A Look at the Most Recent Landmark Copyright Case: Google LLC v. Oracle America, Inc.

Post Authored By: Stephanie Nikitenko

The battle between the two tech giants, Oracle and Google, has come to a close, and the internet has been buzzing with the decision of this case for two major reasons. First, Google v. Oracle (or Oracle v. Google as it had been known for many years) is a long-running case of 9 years. Second, the ramifications of the ruling in this case will be felt for many years to come by both developers and individual coders alike. Please read on for a somewhat tumultuous procedural history as well as for what this Supreme Court decision means for the world of tech.

Procedural History

This case started back in 2010 when Oracle, the owner of Java, sued Google for, among other things, using Java Application Programming Interfaces (APIs) in its Android OS. Oracle claimed both copyright and patent infringement. In May of 2012, Judge William Alsup of the Northern District of California ruled in favor of Google, finding that APIs were not subject to copyright and that “Google and the public were and remain free to write their own implementations to carry out exactly the same functions of all methods in question.” [1] Oracle appealed the ruling to the U.S. Court of Appeals for the Federal Circuit. On May 9, 2014, the Federal Circuit issued a judgment in favor of Oracle, stating that APIs were in fact copyrightable, thereby reversing Judge Alsup’s judgment, but leaving open a possible fair use defense for Google. [2]

The case returned to the Northern District of California for a trial on Google’s fair use defense. In May of 2016, a jury unanimously found in favor of Google, holding that its use of Oracle’s Java API was fair use. [3] In March 2018, the Federal Circuit reversed the district court again, rejecting the jury’s verdict and holding that Google’s use was not fair use as a matter of law. [4] In August 2018, the Federal Circuit denied Google’s petition to rehear the entire case. [5] In November of 2019, the Supreme Court of United Stated granted Google’s writ of certiorari. Oral arguments were heard in October of 2020. In April 2021, the Supreme Court issued its ruling, which reversed the Federal Circuit and held that Google’s use of the Java APIs was fair use as a matter of law. [6]

The Court’s Analysis: A Very Brief Overview of Fair Use

The Copyright Act includes four guiding factors to determine whether a use is fair use:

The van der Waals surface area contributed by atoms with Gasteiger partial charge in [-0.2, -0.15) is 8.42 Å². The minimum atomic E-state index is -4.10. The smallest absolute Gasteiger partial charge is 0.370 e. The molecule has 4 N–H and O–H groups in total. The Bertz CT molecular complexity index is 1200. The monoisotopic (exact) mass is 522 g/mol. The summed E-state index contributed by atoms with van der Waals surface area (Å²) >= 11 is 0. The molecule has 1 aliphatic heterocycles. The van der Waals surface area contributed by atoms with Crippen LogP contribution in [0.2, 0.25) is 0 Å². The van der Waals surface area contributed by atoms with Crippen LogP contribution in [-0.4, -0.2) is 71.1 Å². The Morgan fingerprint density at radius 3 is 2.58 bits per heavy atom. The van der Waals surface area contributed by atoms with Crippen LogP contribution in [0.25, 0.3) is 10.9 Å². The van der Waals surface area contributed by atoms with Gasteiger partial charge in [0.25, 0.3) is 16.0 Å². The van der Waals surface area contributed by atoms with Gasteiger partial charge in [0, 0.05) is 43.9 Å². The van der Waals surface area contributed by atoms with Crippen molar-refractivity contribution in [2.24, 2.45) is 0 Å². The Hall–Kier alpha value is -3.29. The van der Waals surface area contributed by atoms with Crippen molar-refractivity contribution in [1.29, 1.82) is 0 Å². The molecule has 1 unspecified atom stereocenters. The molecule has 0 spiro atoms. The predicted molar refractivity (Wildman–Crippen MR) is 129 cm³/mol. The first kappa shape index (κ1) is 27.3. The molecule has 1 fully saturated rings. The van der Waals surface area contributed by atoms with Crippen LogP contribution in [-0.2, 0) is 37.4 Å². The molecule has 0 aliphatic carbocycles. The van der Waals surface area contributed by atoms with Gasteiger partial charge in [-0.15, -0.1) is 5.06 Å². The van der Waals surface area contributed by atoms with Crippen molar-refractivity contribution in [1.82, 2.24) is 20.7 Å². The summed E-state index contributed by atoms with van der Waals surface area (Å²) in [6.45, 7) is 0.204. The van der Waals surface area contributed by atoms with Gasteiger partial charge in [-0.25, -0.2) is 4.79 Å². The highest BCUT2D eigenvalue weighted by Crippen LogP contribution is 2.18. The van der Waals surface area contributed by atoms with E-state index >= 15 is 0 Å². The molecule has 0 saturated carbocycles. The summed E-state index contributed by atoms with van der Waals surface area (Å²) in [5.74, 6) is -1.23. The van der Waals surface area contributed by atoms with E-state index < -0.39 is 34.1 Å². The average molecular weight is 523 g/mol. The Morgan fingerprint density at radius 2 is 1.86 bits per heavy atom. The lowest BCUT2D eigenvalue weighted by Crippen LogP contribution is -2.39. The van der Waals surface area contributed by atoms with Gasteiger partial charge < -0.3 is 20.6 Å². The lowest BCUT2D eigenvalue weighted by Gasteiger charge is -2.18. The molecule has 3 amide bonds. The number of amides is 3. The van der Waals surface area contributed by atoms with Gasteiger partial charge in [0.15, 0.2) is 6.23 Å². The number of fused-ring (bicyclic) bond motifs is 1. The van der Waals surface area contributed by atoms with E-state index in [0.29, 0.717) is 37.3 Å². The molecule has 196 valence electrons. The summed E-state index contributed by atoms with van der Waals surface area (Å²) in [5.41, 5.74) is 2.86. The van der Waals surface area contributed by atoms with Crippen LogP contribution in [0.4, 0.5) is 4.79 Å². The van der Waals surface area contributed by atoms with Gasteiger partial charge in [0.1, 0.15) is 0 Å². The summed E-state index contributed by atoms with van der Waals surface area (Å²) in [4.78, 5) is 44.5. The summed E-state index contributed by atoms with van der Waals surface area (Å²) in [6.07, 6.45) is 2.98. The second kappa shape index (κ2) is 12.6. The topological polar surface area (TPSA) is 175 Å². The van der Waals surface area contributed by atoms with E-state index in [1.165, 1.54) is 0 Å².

(1) the purpose and character of the use;

            (2) the nature of the copyrighted work;

            (3) the amount and substantiality of the copied portion in relation to the copyrighted                             work as a whole; and

            (4) the effect the use has on the market value of the copyrighted work. [7]

The Court found that all four of these factors weighed in favor of Google’s copying of the Java code being “fair use,” finally determining that “Google’s copying of the Java SE API, which included only those lines of code that were needed to allow programmers to put their accrued talents to work in a new and transformative program, was a fair use of that material as a matter of law.” [8]


Beyond a favorable outcome for Google, other companies may leverage the Court’s decision in Google in their use of Java SE code. [9] For those individuals using Java SE in a similar fashion to Google, the fair use doctrine may protect them against alleged “unlicensed” use of Java and the often-steep licensing fees that may result. [10] The Supreme Court’s ruling represents a victory for programmers, developers, and other users who want to use their acquired knowledge and experience with software interfaces in subsequent platforms. [11]

For the full case text of Google v. Oracle, please click the following link: https://www.supremecourt.gov/opinions/20pdf/18-956_d18f.pdf.

[1] Julie Samuels, No Copyrights on APIs: Judge Defends Interoperability and Innovation, electronic frontier foundation (May 2012), https://www.eff.org/deeplinks/2012/05/no-copyrights-apis-judge-defends-interoperability-and-innovation.

[2] Oracle v. Google, electronic frontier foundation (Apr. 2021), https://www.eff.org/cases/oracle-vgoogle#:~:text=Oracle%2C%20since%20Google%20asked%20the,as%20a%20matter%20of%20law.

[3] Id.

[4] Id.

[5] Id.

[6] Id.

[7] The Copyright Act of 1976, 17 U.S.C. § 107.

[8] Michael Overly & Chloe Talbert, The Impact of Google v. Oracle: Google’s Big Win at the Supreme Court, JD Supra (Apr. 2021), https://www.jdsupra.com/legalnews/the-impact-of-google-v-oracle-google-s-1051271/.

[9] Id.

[10] Id.

[11] Oracle v. Google, electronic frontier foundation (Apr. 2021), https://www.eff.org/cases/oracle-vgoogle#:~:text=Oracle%2C%20since%20Google%20asked%20the,as%20a%20matter%20of%20law.

About the Author:


Stephanie Nikitenko is currently a 3L at UIC John Marshall Law School in Chicago. At UIC John Marshall, she’s the President of the Intellectual Property Law Society (IPLS) and primarily concentrates her studies on the subject of Intellectual Property. She recently spent a semester working in the JMLS Trademark Clinic where she assisted clients with the Trademark Registration process with the USPTO. Additionally, under the supervision of an attorney, she currently assists a law firm with both their trademark and patent matters.

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